Shake It Up

Why doesn't the U.S. design buildings to survive earthquakes?

Render of the Ariake Arena being built for the Tokyo 2020 Olympics and Paralympics. The arena features a total of 44 seismic isolating bearings, of three different varieties. (Courtesy Bridgestone)

Earthquakes have been in the news lately with increasing regularity: Southern California recently experienced a July 4th quake registering 6.4 on the Richter scale followed by one just a day later at 7.1. It’s predicted that within the week there’s an 11 percent chance that a major quake could follow, and, of course, there’s the looming specter of the so-called Big One. But despite the relative frequency of seismic activity on the West coast and in other parts of the United States, in general, the U.S. lags behind other earthquake-prone countries, especially Japan, in terms of earthquake readiness.

A recent New York Times investigation asked why, when buildings can be designed to stand up to earthquakes, the United States has so few of them. Though there are notable exceptions—like older retrofits such as Los Angeles’s city hall, and luxurious new construction like Apple’s Foster + Partners-designed headquarters, a ring that floats on base isolators rather than being fixed to a traditional foundation—most buildings in the States feature concrete cores, relatively un-rigid construction, and no seismic shock absorbers or isolation systems. Even those that do, the Times reports, are of varying quality of construction, with many failing basic preparedness tests. Simply put, while Japanese buildings are, in general, designed to sway in an earthquake and minimize damage (and use a steel grid to make up their core), American buildings are designed primarily to fail and collapse in a way that will hopefully minimize loss of life.

A thick cylinder of rubber sandwiched between two red steel plates.

Base isolators, usually rubber sandwiched between metal plates, sometimes featuring a lead core, sit beneath buildings, or occasionally at their roofs, to allow structures to gently sway with seismic activity. (Courtesy Bridgestone)

This can mostly be chalked up to not only weak regulations, but to economics. It’s more costly to build an earthquake-ready building, though obviously only in the short run. A federal study demonstrated that rebuilding after a quake in urban centers will cost billions of dollars, and is four times as expensive as simply building a structure that can stand up to an earthquake in the first place. However, with lax laws and a real estate and development market that prioritizes short term ownership and thinking, building owners and developers remain wary of spending the extra cash up front; estimated to only add approximately 13–15 percent in cost in a seven-story building, according to the Japanese construction company Nice Corporation. Though, per the Times, engineer Ian Aiken says that some systems “can cost as little as 5% more.”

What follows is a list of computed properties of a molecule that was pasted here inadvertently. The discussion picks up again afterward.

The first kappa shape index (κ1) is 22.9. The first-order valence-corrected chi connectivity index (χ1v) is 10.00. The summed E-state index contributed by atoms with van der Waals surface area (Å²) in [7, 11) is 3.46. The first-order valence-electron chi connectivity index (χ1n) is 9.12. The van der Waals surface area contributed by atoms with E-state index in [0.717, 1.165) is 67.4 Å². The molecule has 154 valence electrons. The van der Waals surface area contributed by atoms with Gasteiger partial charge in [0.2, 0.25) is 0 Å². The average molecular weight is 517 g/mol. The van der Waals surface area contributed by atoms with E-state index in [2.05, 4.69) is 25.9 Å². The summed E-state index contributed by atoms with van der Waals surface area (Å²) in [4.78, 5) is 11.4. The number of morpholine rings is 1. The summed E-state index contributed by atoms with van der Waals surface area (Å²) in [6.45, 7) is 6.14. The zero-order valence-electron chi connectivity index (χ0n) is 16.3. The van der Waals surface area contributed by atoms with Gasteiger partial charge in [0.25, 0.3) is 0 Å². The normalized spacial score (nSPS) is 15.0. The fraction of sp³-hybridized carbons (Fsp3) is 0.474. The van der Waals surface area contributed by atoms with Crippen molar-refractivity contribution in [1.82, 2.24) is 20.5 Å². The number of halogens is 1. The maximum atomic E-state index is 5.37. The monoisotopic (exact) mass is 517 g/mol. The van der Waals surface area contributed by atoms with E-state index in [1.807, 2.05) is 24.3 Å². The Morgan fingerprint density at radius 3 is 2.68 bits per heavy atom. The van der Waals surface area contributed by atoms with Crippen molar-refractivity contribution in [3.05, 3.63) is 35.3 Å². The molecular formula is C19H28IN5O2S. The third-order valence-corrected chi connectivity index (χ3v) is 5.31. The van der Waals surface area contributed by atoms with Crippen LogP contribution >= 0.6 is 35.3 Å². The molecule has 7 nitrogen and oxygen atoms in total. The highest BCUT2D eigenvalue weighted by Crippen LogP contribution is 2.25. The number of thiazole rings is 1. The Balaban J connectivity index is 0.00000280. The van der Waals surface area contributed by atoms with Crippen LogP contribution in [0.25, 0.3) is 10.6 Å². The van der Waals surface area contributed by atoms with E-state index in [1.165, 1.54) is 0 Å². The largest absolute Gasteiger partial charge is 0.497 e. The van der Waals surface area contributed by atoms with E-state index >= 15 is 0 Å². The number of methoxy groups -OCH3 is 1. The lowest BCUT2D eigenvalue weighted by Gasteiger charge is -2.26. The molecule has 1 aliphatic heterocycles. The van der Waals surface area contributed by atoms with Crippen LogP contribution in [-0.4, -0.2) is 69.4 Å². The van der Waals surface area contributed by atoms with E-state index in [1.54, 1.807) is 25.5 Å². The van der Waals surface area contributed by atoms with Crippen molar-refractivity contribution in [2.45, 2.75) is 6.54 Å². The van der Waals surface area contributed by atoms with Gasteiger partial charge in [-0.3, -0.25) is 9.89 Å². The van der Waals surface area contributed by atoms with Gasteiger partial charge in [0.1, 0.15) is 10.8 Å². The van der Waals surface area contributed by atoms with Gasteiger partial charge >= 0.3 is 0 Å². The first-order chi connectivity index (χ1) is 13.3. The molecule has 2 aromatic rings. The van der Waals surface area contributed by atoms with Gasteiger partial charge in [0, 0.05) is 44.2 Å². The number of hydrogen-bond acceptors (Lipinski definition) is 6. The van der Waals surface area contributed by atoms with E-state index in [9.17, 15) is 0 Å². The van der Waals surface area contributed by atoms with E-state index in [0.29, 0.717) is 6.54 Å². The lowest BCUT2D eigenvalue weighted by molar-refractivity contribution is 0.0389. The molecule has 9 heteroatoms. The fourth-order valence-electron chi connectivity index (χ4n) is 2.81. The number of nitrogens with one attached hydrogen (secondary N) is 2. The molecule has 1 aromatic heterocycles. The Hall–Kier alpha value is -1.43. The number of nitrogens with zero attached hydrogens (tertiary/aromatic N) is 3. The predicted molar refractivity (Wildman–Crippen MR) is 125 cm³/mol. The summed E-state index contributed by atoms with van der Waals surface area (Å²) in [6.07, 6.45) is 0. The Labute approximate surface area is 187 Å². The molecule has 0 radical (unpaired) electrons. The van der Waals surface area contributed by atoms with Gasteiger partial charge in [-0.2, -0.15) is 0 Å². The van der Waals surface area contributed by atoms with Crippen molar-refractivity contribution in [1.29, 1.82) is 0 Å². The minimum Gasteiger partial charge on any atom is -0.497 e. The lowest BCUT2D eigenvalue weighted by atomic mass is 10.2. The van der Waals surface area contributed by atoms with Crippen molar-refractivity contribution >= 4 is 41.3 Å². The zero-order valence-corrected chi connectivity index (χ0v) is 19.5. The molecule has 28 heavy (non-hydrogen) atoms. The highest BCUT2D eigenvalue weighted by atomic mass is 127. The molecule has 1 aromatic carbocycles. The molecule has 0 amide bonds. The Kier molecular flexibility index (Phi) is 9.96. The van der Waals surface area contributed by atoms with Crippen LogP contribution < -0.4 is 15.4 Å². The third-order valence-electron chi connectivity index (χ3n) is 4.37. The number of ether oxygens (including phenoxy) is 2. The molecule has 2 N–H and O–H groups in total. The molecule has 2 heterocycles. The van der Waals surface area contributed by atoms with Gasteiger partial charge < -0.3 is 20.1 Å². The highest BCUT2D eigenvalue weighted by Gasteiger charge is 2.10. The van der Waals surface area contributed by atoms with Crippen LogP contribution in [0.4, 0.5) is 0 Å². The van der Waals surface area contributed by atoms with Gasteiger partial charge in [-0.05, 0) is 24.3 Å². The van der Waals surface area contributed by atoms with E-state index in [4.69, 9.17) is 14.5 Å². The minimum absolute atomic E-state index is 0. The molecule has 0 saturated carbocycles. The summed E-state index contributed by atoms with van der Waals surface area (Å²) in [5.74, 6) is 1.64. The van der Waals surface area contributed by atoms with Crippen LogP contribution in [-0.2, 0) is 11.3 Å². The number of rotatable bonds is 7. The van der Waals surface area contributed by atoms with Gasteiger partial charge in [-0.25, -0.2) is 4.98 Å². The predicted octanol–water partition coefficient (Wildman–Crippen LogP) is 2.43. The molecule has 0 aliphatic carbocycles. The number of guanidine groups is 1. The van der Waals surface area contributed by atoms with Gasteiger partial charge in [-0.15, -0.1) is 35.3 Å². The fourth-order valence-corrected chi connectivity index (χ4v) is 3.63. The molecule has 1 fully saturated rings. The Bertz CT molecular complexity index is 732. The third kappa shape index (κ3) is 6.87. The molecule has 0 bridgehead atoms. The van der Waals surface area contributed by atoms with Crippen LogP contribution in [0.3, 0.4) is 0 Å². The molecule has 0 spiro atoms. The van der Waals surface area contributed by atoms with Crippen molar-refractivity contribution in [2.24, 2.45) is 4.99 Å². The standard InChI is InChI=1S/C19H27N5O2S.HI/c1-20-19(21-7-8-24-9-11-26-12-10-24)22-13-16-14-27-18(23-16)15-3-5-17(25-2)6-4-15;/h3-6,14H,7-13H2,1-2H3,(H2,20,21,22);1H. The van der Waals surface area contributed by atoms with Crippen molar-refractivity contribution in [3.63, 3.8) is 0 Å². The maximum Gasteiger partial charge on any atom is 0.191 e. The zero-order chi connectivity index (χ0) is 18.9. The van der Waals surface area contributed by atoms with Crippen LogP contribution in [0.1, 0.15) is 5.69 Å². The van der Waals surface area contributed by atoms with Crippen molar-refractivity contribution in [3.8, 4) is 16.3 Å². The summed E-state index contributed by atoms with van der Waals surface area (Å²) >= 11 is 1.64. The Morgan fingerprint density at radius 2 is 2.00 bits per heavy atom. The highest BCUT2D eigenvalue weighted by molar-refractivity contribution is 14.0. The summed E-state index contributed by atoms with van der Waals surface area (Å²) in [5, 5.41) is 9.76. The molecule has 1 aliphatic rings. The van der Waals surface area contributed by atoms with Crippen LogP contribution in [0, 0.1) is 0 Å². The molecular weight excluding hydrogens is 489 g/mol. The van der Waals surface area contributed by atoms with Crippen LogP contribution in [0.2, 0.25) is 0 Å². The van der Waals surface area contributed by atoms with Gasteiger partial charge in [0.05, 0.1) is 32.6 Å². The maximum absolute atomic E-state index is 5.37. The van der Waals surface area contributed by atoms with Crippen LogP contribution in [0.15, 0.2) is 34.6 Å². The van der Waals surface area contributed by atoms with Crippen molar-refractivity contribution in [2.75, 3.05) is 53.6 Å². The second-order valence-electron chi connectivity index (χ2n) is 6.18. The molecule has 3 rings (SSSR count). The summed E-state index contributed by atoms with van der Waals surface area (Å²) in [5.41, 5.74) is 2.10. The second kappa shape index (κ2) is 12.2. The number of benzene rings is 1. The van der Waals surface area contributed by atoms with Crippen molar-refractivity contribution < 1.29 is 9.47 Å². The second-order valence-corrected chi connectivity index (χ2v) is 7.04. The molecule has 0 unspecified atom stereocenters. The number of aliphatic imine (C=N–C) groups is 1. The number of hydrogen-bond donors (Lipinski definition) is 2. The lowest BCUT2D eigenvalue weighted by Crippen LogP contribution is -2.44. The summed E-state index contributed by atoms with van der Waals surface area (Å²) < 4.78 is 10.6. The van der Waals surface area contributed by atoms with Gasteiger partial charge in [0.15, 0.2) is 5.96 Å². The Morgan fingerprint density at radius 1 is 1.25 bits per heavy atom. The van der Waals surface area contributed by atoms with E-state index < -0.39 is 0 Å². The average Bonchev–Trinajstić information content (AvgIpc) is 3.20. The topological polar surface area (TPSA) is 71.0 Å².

Tokyo, which experiences more than 1,000 seismic events each year, is also anticipating its own big quake in the next 30 years, a follow up to the devastating 1923 earthquake. while predictions of the potential damage remain calamitous, there is perhaps no city more ready to take the hit. Not only are high rises, skyscrapers, and smaller buildings all designed to withstand significant seismic activity, but, as The Guardian reports, “parks feature hidden emergency toilets and benches that turn into cooking stoves, and the city has the world’s largest fire brigade, specifically trained to prevent the kind of flash blazes that spread after earthquakes.”

The city is not only a world population and business center, but also a major tourist destination, something that’s likely to become only more true with events like the upcoming 2020 Summer Olympics and Paralympics. But even new construction for the Olympics is getting the high tech treatment.

A granite tower against a blue sky

Originally built in 1928, Los Angeles City Hall became one of the first—and remains one of the few—base-isolated buildings in the U.S. during a 1998 renovation. The 454-foot-high structure can reportedly withstand an 8.2 magnitude quake. (Craig Barker)

Seismic isolation bearings are being placed inside the new Tokyo Aquatics Center and the Ariake Arena, which will be home to Olympic volleyball and wheelchair basketball games. The aquatics center and arena are using Bridgestone Seismic Isolation Systems, an update to older methods that relied on increasing the rigidity of buildings or adding additional framing. Instead of adding greater rigidity, base isolation systems use rubber bearings ranging in size between approximately 23 inches and 70 inches to allow structures to sway slowly and cause only minor disturbances, if any at all, on the floors above, instead of allowing the whole structure to shake violently. Similar such bearings can be found in buildings like Tokyo Station and Los Angeles’s City Hall. While the isolators are often placed in the foundations of buildings, for the new arenas, they’ve been located in the roofs, a common approach for buildings with large open spaces that helps decrease the stress on the roof’s support elements.

Still, all the technology in the world only goes so far if the community isn’t prepared. As Tokyo-based disaster preparedness specialist Ronin Takashi Lewis told The Guardian, even all this tech, “If you look around the Tokyo skyscrapers it’s incredible how advanced a lot of technology here is, especially seismic resistance – but my concern is preparedness at the community and individual level.” As per usual, technology alone won’t save us. Still, hopefully the United States can learn from Tokyo and invest in resilient buildings for safer cities and communities.

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